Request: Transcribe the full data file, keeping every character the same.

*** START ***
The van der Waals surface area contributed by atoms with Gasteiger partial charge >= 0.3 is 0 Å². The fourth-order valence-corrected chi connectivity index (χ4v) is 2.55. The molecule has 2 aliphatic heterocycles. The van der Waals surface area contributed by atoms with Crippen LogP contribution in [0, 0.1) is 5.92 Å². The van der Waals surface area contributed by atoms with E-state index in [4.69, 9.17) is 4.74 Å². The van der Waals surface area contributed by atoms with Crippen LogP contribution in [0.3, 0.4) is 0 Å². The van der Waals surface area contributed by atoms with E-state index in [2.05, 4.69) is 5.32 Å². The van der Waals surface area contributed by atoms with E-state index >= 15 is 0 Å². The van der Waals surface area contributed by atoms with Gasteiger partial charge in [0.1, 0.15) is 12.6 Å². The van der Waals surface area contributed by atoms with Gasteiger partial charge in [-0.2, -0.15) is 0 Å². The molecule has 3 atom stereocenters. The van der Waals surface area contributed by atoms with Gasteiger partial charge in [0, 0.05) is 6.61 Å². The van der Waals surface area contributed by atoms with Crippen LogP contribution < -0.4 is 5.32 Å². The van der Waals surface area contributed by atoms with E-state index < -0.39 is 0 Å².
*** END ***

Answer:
The van der Waals surface area contributed by atoms with Gasteiger partial charge >= 0.3 is 0 Å². The fourth-order valence-corrected chi connectivity index (χ4v) is 2.55. The molecule has 2 aliphatic heterocycles. The van der Waals surface area contributed by atoms with Crippen LogP contribution in [0, 0.1) is 5.92 Å². The van der Waals surface area contributed by atoms with E-state index in [4.69, 9.17) is 4.74 Å². The van der Waals surface area contributed by atoms with Crippen LogP contribution in [0.3, 0.4) is 0 Å². The van der Waals surface area contributed by atoms with E-state index in [2.05, 4.69) is 5.32 Å². The van der Waals surface area contributed by atoms with E-state index >= 15 is 0 Å². The van der Waals surface area contributed by atoms with Gasteiger partial charge in [0.1, 0.15) is 12.6 Å². The van der Waals surface area contributed by atoms with Gasteiger partial charge in [-0.2, -0.15) is 0 Å². The molecule has 3 atom stereocenters. The van der Waals surface area contributed by atoms with Gasteiger partial charge in [0, 0.05) is 6.61 Å². The van der Waals surface area contributed by atoms with Crippen LogP contribution < -0.4 is 5.32 Å². The van der Waals surface area contributed by atoms with E-state index < -0.39 is 0 Å².